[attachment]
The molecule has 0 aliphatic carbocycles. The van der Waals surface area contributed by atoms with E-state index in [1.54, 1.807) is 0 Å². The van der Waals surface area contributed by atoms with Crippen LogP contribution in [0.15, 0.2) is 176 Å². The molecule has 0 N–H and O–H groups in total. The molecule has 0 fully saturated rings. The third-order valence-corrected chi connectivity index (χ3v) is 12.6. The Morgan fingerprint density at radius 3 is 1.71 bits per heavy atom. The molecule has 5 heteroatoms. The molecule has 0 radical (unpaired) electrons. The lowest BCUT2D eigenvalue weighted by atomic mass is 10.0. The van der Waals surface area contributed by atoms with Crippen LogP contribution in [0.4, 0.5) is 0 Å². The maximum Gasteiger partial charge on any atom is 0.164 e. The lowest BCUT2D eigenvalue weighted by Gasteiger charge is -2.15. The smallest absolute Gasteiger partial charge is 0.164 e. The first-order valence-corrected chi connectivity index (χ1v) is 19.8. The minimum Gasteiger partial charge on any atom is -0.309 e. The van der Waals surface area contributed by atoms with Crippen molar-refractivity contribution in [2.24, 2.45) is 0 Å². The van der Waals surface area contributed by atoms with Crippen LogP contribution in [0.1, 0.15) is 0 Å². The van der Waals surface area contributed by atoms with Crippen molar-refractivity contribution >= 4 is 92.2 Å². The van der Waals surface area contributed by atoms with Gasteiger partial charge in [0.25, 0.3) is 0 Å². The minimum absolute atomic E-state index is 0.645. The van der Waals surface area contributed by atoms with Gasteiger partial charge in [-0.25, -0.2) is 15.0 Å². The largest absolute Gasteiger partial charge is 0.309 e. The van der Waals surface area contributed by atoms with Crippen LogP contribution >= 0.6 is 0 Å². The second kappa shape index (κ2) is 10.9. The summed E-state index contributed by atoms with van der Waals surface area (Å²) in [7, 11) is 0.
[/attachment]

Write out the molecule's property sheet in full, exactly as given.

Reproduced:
The molecule has 0 aliphatic carbocycles. The van der Waals surface area contributed by atoms with E-state index in [1.54, 1.807) is 0 Å². The van der Waals surface area contributed by atoms with Crippen LogP contribution in [0.15, 0.2) is 176 Å². The molecule has 0 N–H and O–H groups in total. The molecule has 0 fully saturated rings. The third-order valence-corrected chi connectivity index (χ3v) is 12.6. The Morgan fingerprint density at radius 3 is 1.71 bits per heavy atom. The molecule has 5 heteroatoms. The molecule has 0 radical (unpaired) electrons. The lowest BCUT2D eigenvalue weighted by atomic mass is 10.0. The van der Waals surface area contributed by atoms with Crippen LogP contribution in [0.4, 0.5) is 0 Å². The maximum Gasteiger partial charge on any atom is 0.164 e. The lowest BCUT2D eigenvalue weighted by Gasteiger charge is -2.15. The smallest absolute Gasteiger partial charge is 0.164 e. The first-order valence-corrected chi connectivity index (χ1v) is 19.8. The minimum Gasteiger partial charge on any atom is -0.309 e. The van der Waals surface area contributed by atoms with Crippen molar-refractivity contribution in [2.24, 2.45) is 0 Å². The van der Waals surface area contributed by atoms with Crippen LogP contribution in [0.1, 0.15) is 0 Å². The van der Waals surface area contributed by atoms with Crippen molar-refractivity contribution >= 4 is 92.2 Å². The van der Waals surface area contributed by atoms with Gasteiger partial charge in [0.25, 0.3) is 0 Å². The minimum absolute atomic E-state index is 0.645. The van der Waals surface area contributed by atoms with Gasteiger partial charge in [-0.25, -0.2) is 15.0 Å². The largest absolute Gasteiger partial charge is 0.309 e. The van der Waals surface area contributed by atoms with Crippen LogP contribution >= 0.6 is 0 Å². The second kappa shape index (κ2) is 10.9. The summed E-state index contributed by atoms with van der Waals surface area (Å²) in [7, 11) is 0.